Controversial television shows and movies often stir an outcry from viewers, but rarely do they draw a backlash before the script is penned and the first frame of film is shot. Yet a mere press release from HBO two weeks ago announcing a new series by the writers and creators of its blockbuster “Game of Thrones” was enough to trigger a fierce blowback that continues to this day.
“Confederate” dares to imagine an alternate reality in which slavery remains legal in the South. In the series, which is set in the present day, the South has seceded from the Union and become a separate nation from the northern states, where slavery is outlawed.
The show has not even been written — and probably won’t appear on a TV screen for two more years — but it has already fueled outrage that’s stretched from opinion pages to Twitter, with critics deriding it as “slavery fan fiction” by two white male writers. April Reign, the creator of the memorable #OscarsSoWhite meme, launched a protest campaign on Twitter during last Sunday’s episode of “Game of Thrones” with her new hashtag, #NoConfederate. She is calling for people to tweet again during the next episode.
The litmus test for a TV show should not be whether it will appeal to deranged white supremacists.
So, now we are pre-protesting things we expect to offend us? That, in and of itself, is offensive. This backlash over something that not one person has seen (because there is nothing yet to see) is misplaced, misguided and, ultimately, corrosive to the artistic freedom and diversity that most of us — including, we would think, the “Confederate” critics — want to flourish in Hollywood.
There’s no question that HBO and the “Confederate” creators, David Benioff and D.B Weiss, are venturing into dangerous territory, mined with emotion. Slavery, as some pundits and poets have said, is this country’s original sin — one from which the nation has never earned full absolution. The onscreen efforts to capture just the historical truth of slavery have yielded mixed results, from the caricatures of “Gone With the Wind” to the brutal realism of “12 Years a Slave.”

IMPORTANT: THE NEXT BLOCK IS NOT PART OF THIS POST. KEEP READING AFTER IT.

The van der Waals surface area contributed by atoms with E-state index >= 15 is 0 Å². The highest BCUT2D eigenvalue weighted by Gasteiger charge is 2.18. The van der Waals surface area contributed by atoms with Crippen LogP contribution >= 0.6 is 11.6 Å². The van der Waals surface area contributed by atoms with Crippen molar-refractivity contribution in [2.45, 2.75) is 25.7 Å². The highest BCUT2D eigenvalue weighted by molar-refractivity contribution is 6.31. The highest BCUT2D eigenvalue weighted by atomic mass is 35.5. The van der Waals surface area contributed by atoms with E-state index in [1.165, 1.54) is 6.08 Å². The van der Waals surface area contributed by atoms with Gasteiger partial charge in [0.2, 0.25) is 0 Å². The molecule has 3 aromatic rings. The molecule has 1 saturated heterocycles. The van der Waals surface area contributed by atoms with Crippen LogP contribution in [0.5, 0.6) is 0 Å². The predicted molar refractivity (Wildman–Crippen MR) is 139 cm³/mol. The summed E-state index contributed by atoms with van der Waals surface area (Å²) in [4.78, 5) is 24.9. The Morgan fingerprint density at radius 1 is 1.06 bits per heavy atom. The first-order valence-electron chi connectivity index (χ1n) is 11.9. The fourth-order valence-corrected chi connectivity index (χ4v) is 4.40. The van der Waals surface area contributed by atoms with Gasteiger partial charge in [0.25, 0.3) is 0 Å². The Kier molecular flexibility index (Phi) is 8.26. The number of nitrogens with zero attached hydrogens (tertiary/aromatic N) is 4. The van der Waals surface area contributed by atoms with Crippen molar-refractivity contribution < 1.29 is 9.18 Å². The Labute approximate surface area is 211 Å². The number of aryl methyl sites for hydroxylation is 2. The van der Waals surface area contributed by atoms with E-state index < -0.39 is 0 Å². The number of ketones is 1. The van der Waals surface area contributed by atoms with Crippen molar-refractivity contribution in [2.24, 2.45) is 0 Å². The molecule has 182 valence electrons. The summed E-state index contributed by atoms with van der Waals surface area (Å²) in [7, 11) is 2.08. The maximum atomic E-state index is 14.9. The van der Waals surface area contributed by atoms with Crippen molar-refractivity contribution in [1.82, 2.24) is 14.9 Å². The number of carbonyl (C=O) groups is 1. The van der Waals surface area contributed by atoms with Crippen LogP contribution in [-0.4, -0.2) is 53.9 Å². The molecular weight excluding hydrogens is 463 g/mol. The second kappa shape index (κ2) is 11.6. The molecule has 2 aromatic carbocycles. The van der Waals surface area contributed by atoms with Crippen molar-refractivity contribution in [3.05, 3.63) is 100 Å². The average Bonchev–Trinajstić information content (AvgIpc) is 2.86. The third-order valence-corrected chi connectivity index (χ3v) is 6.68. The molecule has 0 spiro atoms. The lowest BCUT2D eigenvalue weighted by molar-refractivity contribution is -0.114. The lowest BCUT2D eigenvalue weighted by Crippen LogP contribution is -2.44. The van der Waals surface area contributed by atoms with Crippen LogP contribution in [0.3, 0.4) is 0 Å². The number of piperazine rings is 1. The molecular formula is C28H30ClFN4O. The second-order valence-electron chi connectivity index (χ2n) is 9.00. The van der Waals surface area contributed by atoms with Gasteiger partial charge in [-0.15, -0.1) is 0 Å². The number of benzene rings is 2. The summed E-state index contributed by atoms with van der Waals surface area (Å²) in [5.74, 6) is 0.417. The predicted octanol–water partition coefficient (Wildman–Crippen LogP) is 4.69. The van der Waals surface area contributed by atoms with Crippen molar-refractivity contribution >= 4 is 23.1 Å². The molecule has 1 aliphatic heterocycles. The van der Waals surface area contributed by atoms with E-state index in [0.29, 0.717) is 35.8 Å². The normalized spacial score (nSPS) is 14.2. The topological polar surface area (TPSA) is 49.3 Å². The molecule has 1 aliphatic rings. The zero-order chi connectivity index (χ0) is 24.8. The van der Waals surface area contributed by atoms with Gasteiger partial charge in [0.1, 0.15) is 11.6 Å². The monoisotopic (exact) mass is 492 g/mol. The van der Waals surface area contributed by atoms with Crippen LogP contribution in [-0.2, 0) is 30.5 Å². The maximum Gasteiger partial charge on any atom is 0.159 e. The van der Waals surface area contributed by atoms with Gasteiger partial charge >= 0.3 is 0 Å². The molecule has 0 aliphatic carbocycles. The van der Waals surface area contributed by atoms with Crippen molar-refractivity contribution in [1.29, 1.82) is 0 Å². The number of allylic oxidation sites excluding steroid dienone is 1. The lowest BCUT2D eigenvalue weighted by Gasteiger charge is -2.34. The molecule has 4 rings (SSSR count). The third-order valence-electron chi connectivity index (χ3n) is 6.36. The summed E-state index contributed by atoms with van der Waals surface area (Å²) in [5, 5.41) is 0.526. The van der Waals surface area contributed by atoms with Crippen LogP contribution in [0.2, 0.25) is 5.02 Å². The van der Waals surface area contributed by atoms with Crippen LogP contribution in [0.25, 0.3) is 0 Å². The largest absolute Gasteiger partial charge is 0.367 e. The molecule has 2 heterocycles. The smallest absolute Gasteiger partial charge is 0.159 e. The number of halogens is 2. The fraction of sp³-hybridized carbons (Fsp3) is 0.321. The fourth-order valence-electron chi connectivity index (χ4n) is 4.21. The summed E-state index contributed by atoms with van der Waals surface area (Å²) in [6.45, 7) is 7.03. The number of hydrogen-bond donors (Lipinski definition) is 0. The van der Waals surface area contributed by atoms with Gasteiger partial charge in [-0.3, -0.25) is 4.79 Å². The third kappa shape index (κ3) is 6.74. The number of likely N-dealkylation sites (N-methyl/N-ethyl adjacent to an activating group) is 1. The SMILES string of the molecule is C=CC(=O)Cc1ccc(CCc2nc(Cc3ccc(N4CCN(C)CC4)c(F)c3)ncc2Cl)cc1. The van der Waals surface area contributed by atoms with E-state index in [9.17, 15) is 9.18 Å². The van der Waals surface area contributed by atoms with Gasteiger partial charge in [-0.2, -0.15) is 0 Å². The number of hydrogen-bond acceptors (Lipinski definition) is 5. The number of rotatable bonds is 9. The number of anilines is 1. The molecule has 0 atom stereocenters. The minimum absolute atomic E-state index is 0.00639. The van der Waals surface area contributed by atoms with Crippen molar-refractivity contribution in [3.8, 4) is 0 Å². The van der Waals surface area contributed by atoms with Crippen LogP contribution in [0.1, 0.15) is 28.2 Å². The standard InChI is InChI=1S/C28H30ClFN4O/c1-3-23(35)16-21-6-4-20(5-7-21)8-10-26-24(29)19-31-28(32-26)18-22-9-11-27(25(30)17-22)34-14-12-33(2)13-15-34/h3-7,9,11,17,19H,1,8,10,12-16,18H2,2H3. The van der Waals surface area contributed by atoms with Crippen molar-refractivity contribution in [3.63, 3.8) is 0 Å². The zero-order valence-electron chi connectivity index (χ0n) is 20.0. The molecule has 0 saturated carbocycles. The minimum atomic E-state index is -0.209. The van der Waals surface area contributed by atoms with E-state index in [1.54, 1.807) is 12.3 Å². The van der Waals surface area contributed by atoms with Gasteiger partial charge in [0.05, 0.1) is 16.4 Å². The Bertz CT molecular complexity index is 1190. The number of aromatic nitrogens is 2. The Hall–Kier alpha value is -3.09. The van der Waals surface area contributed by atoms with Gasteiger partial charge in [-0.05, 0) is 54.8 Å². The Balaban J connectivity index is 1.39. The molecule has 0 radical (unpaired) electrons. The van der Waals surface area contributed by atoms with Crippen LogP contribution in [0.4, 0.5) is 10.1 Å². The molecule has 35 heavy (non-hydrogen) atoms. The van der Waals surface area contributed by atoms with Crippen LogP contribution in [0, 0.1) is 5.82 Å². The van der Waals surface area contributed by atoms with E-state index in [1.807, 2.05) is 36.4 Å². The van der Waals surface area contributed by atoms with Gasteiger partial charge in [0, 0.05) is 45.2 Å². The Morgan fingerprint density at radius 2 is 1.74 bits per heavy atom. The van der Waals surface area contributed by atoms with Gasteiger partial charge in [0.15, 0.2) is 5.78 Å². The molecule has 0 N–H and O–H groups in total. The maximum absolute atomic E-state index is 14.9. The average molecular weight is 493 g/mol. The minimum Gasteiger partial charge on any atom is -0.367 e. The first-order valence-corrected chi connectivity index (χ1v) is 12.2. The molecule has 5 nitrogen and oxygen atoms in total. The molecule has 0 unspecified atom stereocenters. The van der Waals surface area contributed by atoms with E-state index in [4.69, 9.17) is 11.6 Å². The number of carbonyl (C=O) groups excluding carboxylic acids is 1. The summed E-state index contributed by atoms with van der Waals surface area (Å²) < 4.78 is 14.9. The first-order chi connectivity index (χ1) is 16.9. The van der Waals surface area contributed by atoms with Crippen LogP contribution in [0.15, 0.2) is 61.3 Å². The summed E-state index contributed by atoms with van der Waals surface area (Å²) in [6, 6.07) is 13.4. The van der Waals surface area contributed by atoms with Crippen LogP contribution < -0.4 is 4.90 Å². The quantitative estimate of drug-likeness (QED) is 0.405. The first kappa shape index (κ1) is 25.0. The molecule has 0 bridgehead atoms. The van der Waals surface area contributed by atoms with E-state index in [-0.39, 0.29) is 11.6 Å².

“Confederate” will rewrite history freely, casting slavery as a modern-day institution. According to HBO’s press release, the series will follow characters on both sides of “the Mason-Dixon Demilitarized Zone,” including freedom fighters, slave hunters, politicians and the executives of a slave-holding conglomerate. (With some luck, it will also follow the lives of the slaves.) Benioff and Weiss will be joined on staff by married TV writer-producers Malcolm and Nichelle Tramble Spellman, who are black. All four will be executive producers.
That offers little comfort to social critics skeptical that Benioff and Weiss, who were criticized for setting the soon-ending “Game of Thrones” series in an all-white world (except for the seasons that featured black slaves), will deftly portray a modern-day society that embraces slavery. They also worry that “Confederate” is being unleashed at a volatile political moment, when white racists seem to believe themselves empowered by President Trump’s election to say and do whatever they want.
Wrong creators, wrong time? Maybe. But it’s no more acceptable for people to urge HBO to reverse course and kill “Confederate” because its creators are white with no substantial track record of penning black characters than it would have been for people to urge Disney’s Touchstone Pictures, preemptively, not to back a movie Spike Lee planned to make about Italian Americans in the Bronx traumatized by the “Son of Sam” murders.
The point is that we don’t know how the writers will portray this world, and we don’t know what feelings the show will stir up. But frankly, the litmus test for a TV show should not be whether it will appeal to deranged white supremacists.
According to the producers, this will not be some antebellum pot-boiler. Nor does it sound like it will be “152 Years a Slave.” At its best, it could be a provocative TV show that spurs conversation about our history, our culture and our struggles today with ingrained racial bias. Or it could be a ridiculous flop that people won’t watch.
There might not even be all this outcry if Hollywood didn’t have a long history of keeping people of color out of the industry, both in front of and behind the camera. If dozens of shows starring nonwhite actors were on screen today telling a diverse slate of stories, a series like “Confederate” might not have engendered the alarm that it has on pre-arrival.
But Hollywood’s sorry track record does not make this protest of “Confederate” any less troubling. It’s unfair and smacks of censorship to call for the cancellation of a show that hasn’t even been filmed. Let’s see it before we decide whether to denounce it.